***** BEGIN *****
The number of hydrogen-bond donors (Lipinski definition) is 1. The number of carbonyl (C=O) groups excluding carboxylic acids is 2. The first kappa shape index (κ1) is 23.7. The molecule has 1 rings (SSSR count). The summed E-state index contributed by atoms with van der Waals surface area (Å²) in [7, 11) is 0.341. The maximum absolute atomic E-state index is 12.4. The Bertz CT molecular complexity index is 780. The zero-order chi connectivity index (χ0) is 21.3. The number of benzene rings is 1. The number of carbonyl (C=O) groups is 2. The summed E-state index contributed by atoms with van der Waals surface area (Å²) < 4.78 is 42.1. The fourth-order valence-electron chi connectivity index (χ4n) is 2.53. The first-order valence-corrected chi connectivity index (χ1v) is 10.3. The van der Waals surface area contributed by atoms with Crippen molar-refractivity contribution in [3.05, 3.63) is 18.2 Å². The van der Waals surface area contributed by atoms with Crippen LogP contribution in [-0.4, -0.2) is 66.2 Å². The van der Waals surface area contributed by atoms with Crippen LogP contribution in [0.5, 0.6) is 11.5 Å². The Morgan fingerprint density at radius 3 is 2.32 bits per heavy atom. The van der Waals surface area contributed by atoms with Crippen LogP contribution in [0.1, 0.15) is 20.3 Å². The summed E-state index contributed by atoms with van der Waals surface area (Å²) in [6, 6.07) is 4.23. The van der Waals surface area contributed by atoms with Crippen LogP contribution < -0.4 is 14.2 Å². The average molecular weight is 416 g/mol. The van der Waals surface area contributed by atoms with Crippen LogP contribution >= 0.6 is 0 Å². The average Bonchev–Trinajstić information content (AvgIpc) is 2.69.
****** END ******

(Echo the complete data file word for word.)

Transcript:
The number of hydrogen-bond donors (Lipinski definition) is 1. The number of carbonyl (C=O) groups excluding carboxylic acids is 2. The first kappa shape index (κ1) is 23.7. The molecule has 1 rings (SSSR count). The summed E-state index contributed by atoms with van der Waals surface area (Å²) in [7, 11) is 0.341. The maximum absolute atomic E-state index is 12.4. The Bertz CT molecular complexity index is 780. The zero-order chi connectivity index (χ0) is 21.3. The number of benzene rings is 1. The number of carbonyl (C=O) groups is 2. The summed E-state index contributed by atoms with van der Waals surface area (Å²) < 4.78 is 42.1. The fourth-order valence-electron chi connectivity index (χ4n) is 2.53. The first-order valence-corrected chi connectivity index (χ1v) is 10.3. The van der Waals surface area contributed by atoms with Crippen molar-refractivity contribution in [3.05, 3.63) is 18.2 Å². The van der Waals surface area contributed by atoms with Crippen LogP contribution in [-0.4, -0.2) is 66.2 Å². The van der Waals surface area contributed by atoms with Crippen LogP contribution in [0.5, 0.6) is 11.5 Å². The Morgan fingerprint density at radius 3 is 2.32 bits per heavy atom. The van der Waals surface area contributed by atoms with Crippen LogP contribution in [0.1, 0.15) is 20.3 Å². The summed E-state index contributed by atoms with van der Waals surface area (Å²) in [6, 6.07) is 4.23. The van der Waals surface area contributed by atoms with Crippen LogP contribution < -0.4 is 14.2 Å². The average molecular weight is 416 g/mol. The van der Waals surface area contributed by atoms with Crippen LogP contribution >= 0.6 is 0 Å². The average Bonchev–Trinajstić information content (AvgIpc) is 2.69.